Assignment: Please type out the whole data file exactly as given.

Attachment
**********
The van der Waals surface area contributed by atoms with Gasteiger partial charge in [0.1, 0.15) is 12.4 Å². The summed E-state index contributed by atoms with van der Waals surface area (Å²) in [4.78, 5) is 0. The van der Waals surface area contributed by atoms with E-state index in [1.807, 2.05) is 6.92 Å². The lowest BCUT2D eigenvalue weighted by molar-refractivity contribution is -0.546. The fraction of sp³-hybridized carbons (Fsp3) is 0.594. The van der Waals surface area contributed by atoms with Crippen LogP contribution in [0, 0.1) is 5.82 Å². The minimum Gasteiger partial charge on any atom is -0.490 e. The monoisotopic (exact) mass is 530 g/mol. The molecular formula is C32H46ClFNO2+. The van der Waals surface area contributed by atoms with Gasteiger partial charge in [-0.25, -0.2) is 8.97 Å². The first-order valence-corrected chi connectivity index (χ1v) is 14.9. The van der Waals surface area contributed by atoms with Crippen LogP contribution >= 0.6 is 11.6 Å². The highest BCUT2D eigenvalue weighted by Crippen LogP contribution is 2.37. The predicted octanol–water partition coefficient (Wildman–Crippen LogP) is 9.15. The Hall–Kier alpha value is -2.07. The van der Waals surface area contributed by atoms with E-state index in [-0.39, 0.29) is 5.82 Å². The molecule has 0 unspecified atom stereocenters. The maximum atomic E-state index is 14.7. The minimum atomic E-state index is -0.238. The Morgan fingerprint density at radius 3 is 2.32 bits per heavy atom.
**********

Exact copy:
The van der Waals surface area contributed by atoms with Gasteiger partial charge in [0.1, 0.15) is 12.4 Å². The summed E-state index contributed by atoms with van der Waals surface area (Å²) in [4.78, 5) is 0. The van der Waals surface area contributed by atoms with E-state index in [1.807, 2.05) is 6.92 Å². The lowest BCUT2D eigenvalue weighted by molar-refractivity contribution is -0.546. The fraction of sp³-hybridized carbons (Fsp3) is 0.594. The van der Waals surface area contributed by atoms with Crippen LogP contribution in [0, 0.1) is 5.82 Å². The minimum Gasteiger partial charge on any atom is -0.490 e. The monoisotopic (exact) mass is 530 g/mol. The molecular formula is C32H46ClFNO2+. The van der Waals surface area contributed by atoms with Gasteiger partial charge in [-0.25, -0.2) is 8.97 Å². The first-order valence-corrected chi connectivity index (χ1v) is 14.9. The van der Waals surface area contributed by atoms with Crippen LogP contribution >= 0.6 is 11.6 Å². The highest BCUT2D eigenvalue weighted by Crippen LogP contribution is 2.37. The predicted octanol–water partition coefficient (Wildman–Crippen LogP) is 9.15. The Hall–Kier alpha value is -2.07. The van der Waals surface area contributed by atoms with E-state index in [-0.39, 0.29) is 5.82 Å². The molecule has 0 unspecified atom stereocenters. The maximum atomic E-state index is 14.7. The minimum atomic E-state index is -0.238. The Morgan fingerprint density at radius 3 is 2.32 bits per heavy atom.